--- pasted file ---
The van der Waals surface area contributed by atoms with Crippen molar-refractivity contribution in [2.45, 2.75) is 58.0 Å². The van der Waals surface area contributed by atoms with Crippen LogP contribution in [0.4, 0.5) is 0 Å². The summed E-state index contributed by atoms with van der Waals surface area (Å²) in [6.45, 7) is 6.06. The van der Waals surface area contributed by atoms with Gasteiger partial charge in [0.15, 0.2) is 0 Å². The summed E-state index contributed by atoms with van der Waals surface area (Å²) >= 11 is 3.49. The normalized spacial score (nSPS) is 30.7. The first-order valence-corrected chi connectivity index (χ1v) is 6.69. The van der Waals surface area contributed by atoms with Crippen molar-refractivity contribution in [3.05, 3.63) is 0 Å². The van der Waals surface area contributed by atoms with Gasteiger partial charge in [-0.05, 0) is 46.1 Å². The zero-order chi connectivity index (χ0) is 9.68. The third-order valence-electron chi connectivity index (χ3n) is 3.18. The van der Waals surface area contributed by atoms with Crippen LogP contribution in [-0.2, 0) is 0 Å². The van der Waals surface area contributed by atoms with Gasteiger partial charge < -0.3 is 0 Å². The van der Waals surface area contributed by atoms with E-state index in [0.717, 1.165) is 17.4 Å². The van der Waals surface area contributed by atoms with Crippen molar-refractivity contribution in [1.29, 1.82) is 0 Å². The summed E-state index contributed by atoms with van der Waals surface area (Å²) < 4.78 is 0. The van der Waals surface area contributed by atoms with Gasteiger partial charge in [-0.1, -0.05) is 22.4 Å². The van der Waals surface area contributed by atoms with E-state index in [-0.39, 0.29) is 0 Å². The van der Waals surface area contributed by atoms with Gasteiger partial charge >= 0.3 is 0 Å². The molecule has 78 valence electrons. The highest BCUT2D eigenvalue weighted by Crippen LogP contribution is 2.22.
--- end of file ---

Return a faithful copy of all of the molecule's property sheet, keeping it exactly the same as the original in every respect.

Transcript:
The van der Waals surface area contributed by atoms with Crippen molar-refractivity contribution in [2.45, 2.75) is 58.0 Å². The van der Waals surface area contributed by atoms with Crippen LogP contribution in [0.4, 0.5) is 0 Å². The summed E-state index contributed by atoms with van der Waals surface area (Å²) in [6.45, 7) is 6.06. The van der Waals surface area contributed by atoms with Gasteiger partial charge in [0.15, 0.2) is 0 Å². The summed E-state index contributed by atoms with van der Waals surface area (Å²) >= 11 is 3.49. The normalized spacial score (nSPS) is 30.7. The first-order valence-corrected chi connectivity index (χ1v) is 6.69. The van der Waals surface area contributed by atoms with Crippen molar-refractivity contribution in [3.05, 3.63) is 0 Å². The van der Waals surface area contributed by atoms with Gasteiger partial charge in [-0.05, 0) is 46.1 Å². The zero-order chi connectivity index (χ0) is 9.68. The third-order valence-electron chi connectivity index (χ3n) is 3.18. The van der Waals surface area contributed by atoms with Crippen LogP contribution in [-0.2, 0) is 0 Å². The van der Waals surface area contributed by atoms with Gasteiger partial charge < -0.3 is 0 Å². The van der Waals surface area contributed by atoms with E-state index in [0.717, 1.165) is 17.4 Å². The van der Waals surface area contributed by atoms with Crippen molar-refractivity contribution in [1.29, 1.82) is 0 Å². The summed E-state index contributed by atoms with van der Waals surface area (Å²) < 4.78 is 0. The van der Waals surface area contributed by atoms with Gasteiger partial charge in [-0.1, -0.05) is 22.4 Å². The van der Waals surface area contributed by atoms with E-state index in [-0.39, 0.29) is 0 Å². The van der Waals surface area contributed by atoms with Gasteiger partial charge >= 0.3 is 0 Å². The molecule has 78 valence electrons. The highest BCUT2D eigenvalue weighted by Crippen LogP contribution is 2.22.